On Monday, the Cardinals muscled their way to a 5-2 victory over the San Diego Padres by way of three home runs launched by José Martínez, Marcell Ozuna, and Jedd Gyorko. All five Cardinals runs scored as a result of one of these homers, which has become somewhat customary for the Birdos this season. In fact, last Thursday, Joe Sheehan penned a chapter on the 2018 Cardinals in his essential newsletter and noted the following:
It’s a strange offense in many ways; the Cards are last in the NL in doubles and triples, sixth in homers, 12th in walks drawn. They’re basically homers-or-nothing (40% of their runs have scored on homers, fifth-highest in the NL), the antithesis of how you’d prefer to play in Busch Stadium. They’ve also dropped from third in the NL in walk rate to 11th, with much the same roster as a year ago.
Fast-forward a week later and those statistics pretty much remain the same only the Cardinals have now hit the third most home runs (81) in the National League, which have accounted for approximately 42 percent of their total runs this season. That figure is also fourth in the NL behind the Brewers (44 percent), Phillies (43.5 percent), and Rockies (42.5 percent).
Ignoring the 42 percent stat for a second and focusing on the 81, I think we can all agree that home runs are a good thing. Given the choice, it’s hard to envision a scenario where anyone would want a player donning their favorite uniform to not hit a home run in a given at-bat. Sure, triples can be more exciting than home runs as they are much more rare and involve a man running very fast (or a slow man running as fast as he can), but when narrowing it down to the “what most helps my team in this situation” metric, it’s pretty tough to beat the home run.
So given that the Cardinals have hit the third most home runs in the NL, it’s clear that they do not have a home run problem. Nope, home runs have kept the Cardinals’ head above water and still in the thick of the NL Central, as evidenced by the 42 percent number above. And if the Cardinals are scoring a high percentage of their runs via the homer then it’s fair to assume that they haven’t been hitting a lot of solo shots, right?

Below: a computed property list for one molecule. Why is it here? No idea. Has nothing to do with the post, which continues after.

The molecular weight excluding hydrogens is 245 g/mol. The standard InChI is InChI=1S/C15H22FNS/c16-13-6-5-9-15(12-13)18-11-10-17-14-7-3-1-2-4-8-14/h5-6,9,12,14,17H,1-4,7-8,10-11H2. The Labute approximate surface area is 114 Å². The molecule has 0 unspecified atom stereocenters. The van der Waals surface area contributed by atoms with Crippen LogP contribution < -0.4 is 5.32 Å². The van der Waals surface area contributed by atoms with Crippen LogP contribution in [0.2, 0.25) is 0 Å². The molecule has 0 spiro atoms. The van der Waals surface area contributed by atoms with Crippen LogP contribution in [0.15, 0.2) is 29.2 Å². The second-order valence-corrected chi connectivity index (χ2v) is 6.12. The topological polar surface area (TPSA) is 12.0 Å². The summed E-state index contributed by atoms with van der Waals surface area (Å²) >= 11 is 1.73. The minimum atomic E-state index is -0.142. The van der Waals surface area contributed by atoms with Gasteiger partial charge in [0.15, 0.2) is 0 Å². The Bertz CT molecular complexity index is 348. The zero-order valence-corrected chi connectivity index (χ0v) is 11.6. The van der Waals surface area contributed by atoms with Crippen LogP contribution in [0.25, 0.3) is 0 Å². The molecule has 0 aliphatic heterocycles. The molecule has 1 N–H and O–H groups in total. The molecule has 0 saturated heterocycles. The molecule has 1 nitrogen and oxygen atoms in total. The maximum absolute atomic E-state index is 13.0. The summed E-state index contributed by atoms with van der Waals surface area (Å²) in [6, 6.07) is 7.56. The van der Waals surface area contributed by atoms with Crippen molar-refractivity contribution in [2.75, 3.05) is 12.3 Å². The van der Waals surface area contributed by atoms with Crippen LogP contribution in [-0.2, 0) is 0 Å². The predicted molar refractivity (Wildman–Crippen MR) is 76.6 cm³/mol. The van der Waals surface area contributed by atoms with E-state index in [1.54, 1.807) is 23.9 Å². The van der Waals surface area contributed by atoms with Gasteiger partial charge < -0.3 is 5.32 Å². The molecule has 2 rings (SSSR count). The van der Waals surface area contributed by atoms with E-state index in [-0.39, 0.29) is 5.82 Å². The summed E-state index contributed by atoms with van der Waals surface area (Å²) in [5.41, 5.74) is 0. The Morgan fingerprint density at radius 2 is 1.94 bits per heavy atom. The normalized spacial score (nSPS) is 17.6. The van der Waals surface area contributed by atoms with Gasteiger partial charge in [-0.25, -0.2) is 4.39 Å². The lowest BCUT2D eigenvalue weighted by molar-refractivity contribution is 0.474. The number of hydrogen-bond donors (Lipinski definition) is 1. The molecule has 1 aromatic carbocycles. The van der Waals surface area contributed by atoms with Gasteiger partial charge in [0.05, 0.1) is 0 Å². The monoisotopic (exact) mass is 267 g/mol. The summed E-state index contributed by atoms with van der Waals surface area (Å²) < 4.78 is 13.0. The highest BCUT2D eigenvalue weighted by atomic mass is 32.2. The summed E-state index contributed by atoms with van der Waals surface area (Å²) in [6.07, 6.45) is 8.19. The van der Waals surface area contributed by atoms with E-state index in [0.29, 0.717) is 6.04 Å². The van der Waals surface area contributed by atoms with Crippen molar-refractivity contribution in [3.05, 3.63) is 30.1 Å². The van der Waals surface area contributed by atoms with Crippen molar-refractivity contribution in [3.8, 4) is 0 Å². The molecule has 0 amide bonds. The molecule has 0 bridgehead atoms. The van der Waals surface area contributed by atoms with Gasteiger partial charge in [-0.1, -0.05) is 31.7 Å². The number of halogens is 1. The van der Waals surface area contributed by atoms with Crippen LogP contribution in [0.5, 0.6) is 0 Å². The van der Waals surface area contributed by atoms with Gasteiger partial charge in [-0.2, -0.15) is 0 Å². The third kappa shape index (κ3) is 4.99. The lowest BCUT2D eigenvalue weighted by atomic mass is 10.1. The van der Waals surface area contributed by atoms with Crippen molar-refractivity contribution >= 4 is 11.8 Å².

Unfortunately, no, that’s hasn’t been the case at all. And this is where the biggest problem with the Cardinals offense comes to light: They haven’t been getting enough runners on base to maximize the damage of those 81 home runs. Or, forget the home runs, they just haven’t been getting enough runners on base in general, and this has caused a scoring problem, where the Cardinals currently rank 11th (281 total runs) in the NL.
Entering today, the Cardinals had a .314 on-base percentage, which ranks tenth in the NL and below the league average (.317). It will probably not surprise many of you to hear that Kolten Wong, Yadier Molina, and Dexter Fowler are the main offenders here (Fowler this season is about 90 points below his career OBP average). A possible side-effect? Of those 81 home runs mentioned, 53 have occurred with the bases empty, which is the second highest number of solo home runs in the NL (the Dodgers have hit 55), and roughly 65 percent of their home run total. If you’re having trouble putting that number in proper context, the NL average for solo home runs is 58 percent.
As of Wednesday morning (so not accounting for Ozuna’s two-run home run last night), here’s how each team ranks in the NL by percentage of solo home runs:
I’m not trying to draw a profound conclusion from this graphic because I don’t think there is one. A high percentage of solo home runs is a likely symptom of a team that hits a lot of home runs overall. In fact, the Cardinals, Nationals, and Dodgers – the top three for percentage of solo home runs – all rank in the top five for total home runs in the NL. The Diamondbacks (7th) aren’t that far behind. And the correlation is not perfect by any stretch, but there seems to be more good teams on the left side of the graphic than the right.
But I think the obvious point still remains: The Cardinals need to do a better job at getting on base so more of these home runs are hit with runners aboard, or to at least create better scoring opportunities when the home run isn’t there. They can start by taking more walks. As Sheehan wrote above, unlike last season, they aren’t getting to first for free very often. They have an 8.4 percent walk rate (league average is 8.9 percent), and only three teams in the NL are worse.
And while we’re discussing getting runners on base, that brings me to another part of Sheehan’s essay:
The bullpen hasn’t been good — 13th in ERA, 14th in FIP — and they’re a pretty awful baserunning team: a 59% success rate on steals (28th in MLB) with 23 baserunners killed (tied for sixth-most).
We know the Cardinals don’t excel at getting runners on base. They don’t excel at scoring runs and rank in the bottom third of the NL. And we know that when they do score, it often comes by way of the home run. So if they’re not going to do a good job at getting on base in the first place, then it seems irresponsible to employ this aggressive approach on the bases which has often been the hallmark of a Mike Matheny-led club and has shown to be a failure. This is especially true for a team that hits a lot of home runs because in that instance a runner on first is just as valuable as a runner on second.
So the 2018 Cardinals shouldn’t try to be the 1985 Cardinals. That team was the bizarro version of this year’s squad (and modern baseball, in general) by scoring only 20 percent of their MLB-leading 747 runs by way of the home run. The 2018 version has needed the home run. But to be more than just a middle-of-the-pack offense, they will probably need to do a bit more, like drawing more walks, or just somehow finding a way to get on base. And good luck. Identifying potential problems is easy, fixing them at the Game 66 mark is, I imagine, a bit harder.
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